The Hot Sardines: French Fries & Champagne Review

Music Reviews The Hot Sardines
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The Hot Sardines: <i>French Fries & Champagne</i> Review

Jazz-Dixieland stalwarts The Hot Sardines are one of a select handful of newer bands playing old school, 1930s-style swing music. The band is celebrating their 9th year on the jazz circuit with the release of their sophomoric studio album French Fries & Champagne. The follow up to their largely successful self-titled debut recording, French Fries & Champagne showcases some of the best that the current Dixieland movement has to offer.

Unlike some of the other successful swing revivalists such as Big Bad Voodoo Daddy and Cherry Poppin’ Daddies, The Hot Sardines seem to keep away from modern sounds entirely. The band is both hindered and strengthened by staying completely away from contemporary influences. Because they arrived on the scene a bit later than the two aforementioned acts, The Hot Sardines missed the boat on the peak of swing revival music, which hit around 1998. (Big Bad Voodoo Daddy ended up playing the halftime show at the 1999 Super Bowl.)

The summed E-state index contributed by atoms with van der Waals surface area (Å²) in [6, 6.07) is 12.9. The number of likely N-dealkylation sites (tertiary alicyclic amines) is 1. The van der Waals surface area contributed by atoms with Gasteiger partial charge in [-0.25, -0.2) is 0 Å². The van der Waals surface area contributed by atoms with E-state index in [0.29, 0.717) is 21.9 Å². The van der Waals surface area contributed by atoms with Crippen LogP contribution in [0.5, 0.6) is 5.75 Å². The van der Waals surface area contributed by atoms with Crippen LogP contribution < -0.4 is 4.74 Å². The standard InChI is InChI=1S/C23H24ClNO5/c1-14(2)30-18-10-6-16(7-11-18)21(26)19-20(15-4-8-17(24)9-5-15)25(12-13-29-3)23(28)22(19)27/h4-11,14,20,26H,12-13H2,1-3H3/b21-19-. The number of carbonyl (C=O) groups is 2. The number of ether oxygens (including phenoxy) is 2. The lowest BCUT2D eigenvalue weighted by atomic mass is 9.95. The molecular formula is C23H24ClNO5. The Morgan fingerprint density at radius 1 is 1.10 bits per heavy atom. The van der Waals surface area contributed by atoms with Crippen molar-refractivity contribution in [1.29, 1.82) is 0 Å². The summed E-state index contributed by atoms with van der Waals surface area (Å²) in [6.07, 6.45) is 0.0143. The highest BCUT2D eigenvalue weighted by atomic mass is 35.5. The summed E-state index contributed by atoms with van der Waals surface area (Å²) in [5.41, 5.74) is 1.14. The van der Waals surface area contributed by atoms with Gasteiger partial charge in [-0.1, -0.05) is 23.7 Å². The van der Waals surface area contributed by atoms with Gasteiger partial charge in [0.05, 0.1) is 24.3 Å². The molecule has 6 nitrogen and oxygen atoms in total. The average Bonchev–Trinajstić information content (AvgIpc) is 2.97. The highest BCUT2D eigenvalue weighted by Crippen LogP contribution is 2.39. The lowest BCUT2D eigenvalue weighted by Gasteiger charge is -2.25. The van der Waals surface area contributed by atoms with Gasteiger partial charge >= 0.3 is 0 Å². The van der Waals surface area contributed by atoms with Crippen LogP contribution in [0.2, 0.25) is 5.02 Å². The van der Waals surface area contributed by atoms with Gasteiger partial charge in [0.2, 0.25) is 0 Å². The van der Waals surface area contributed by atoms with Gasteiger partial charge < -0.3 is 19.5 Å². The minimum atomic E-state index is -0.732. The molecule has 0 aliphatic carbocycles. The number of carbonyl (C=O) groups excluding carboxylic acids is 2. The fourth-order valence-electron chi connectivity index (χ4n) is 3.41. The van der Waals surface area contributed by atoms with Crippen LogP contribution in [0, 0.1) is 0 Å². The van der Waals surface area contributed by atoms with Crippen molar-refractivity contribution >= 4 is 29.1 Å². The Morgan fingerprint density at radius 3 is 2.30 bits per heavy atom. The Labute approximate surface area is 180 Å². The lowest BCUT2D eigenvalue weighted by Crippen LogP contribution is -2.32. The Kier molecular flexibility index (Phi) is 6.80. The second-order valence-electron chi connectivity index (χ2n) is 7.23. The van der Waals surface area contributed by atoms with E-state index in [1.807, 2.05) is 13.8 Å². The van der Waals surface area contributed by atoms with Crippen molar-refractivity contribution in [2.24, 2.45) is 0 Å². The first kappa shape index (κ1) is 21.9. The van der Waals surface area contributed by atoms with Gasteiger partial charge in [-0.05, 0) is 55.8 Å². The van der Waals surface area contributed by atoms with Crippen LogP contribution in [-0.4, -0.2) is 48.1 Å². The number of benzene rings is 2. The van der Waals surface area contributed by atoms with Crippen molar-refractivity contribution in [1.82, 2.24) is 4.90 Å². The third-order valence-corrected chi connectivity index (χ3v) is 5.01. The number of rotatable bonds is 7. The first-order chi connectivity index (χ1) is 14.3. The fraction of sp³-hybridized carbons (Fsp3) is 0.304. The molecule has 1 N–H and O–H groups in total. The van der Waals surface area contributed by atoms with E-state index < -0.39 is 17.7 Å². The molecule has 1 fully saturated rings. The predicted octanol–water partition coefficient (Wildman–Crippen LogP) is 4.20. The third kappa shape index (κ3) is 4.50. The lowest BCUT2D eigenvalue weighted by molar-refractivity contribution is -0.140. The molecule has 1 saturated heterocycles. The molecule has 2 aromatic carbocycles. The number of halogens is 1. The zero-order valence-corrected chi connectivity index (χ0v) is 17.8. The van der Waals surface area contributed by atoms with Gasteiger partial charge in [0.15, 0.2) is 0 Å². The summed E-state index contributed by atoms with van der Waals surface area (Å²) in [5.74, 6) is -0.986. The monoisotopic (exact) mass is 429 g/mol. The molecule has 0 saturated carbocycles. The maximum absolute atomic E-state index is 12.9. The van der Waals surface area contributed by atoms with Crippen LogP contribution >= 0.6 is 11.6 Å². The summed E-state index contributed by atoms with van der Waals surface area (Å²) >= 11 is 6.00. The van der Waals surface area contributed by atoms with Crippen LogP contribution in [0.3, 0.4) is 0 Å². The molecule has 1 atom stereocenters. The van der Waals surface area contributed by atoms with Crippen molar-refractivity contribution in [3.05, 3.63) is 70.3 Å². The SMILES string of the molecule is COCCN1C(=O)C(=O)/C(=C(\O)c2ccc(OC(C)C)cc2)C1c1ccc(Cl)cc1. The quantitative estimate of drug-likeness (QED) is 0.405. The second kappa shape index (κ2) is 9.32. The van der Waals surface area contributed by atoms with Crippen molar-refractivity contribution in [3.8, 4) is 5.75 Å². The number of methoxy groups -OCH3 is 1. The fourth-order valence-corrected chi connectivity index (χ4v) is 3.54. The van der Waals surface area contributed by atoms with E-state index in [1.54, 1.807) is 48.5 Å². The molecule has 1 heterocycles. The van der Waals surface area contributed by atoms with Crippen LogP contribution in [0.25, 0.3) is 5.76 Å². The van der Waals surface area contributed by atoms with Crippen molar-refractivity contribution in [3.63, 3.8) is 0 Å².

Some of the tracks on French Fries & Champagne are definitely standouts, such as “When I Get Low I Get High” featuring British actor/public figure Alan Cumming. In addition, there’s a great cover of Robert Palmer’s “Addicted To Love” included early on the LP. The instrumental solos on this album are tremendous, especially the trumpet work by Jason Prover. Bandleader/Pianist Evan Palazzo also did an exceptional job.

The album title French Fries & Champagne comes from the style that The Hot Sardines try to convey: their mixture of the stylish and the tenacious, as well as the combination of French and English lyrics. This dichotomy gives the album a unique flavor. However, the band would do well to take this contrast further and try to incorporate a more pioneering sound into their repertoire. While there is a definite need for older styles of music in today’s marketplace, it would be nice if they try to “jazz it up” (pun completely intended) similar to The Cherry Poppin’ Daddies and the Squirrel Nut Zippers.

However, what The Hot Sardines lack in innovation, they make up for in pure, crisp musicianship. Their creativity and effort on the album shines, and far outstrips the negative aspects of this record. Regardless if you’re a newer jazz fan or someone who owns every single Miles Davis and John Coltrane album, this is a record that is designed for the old school music connoisseur.

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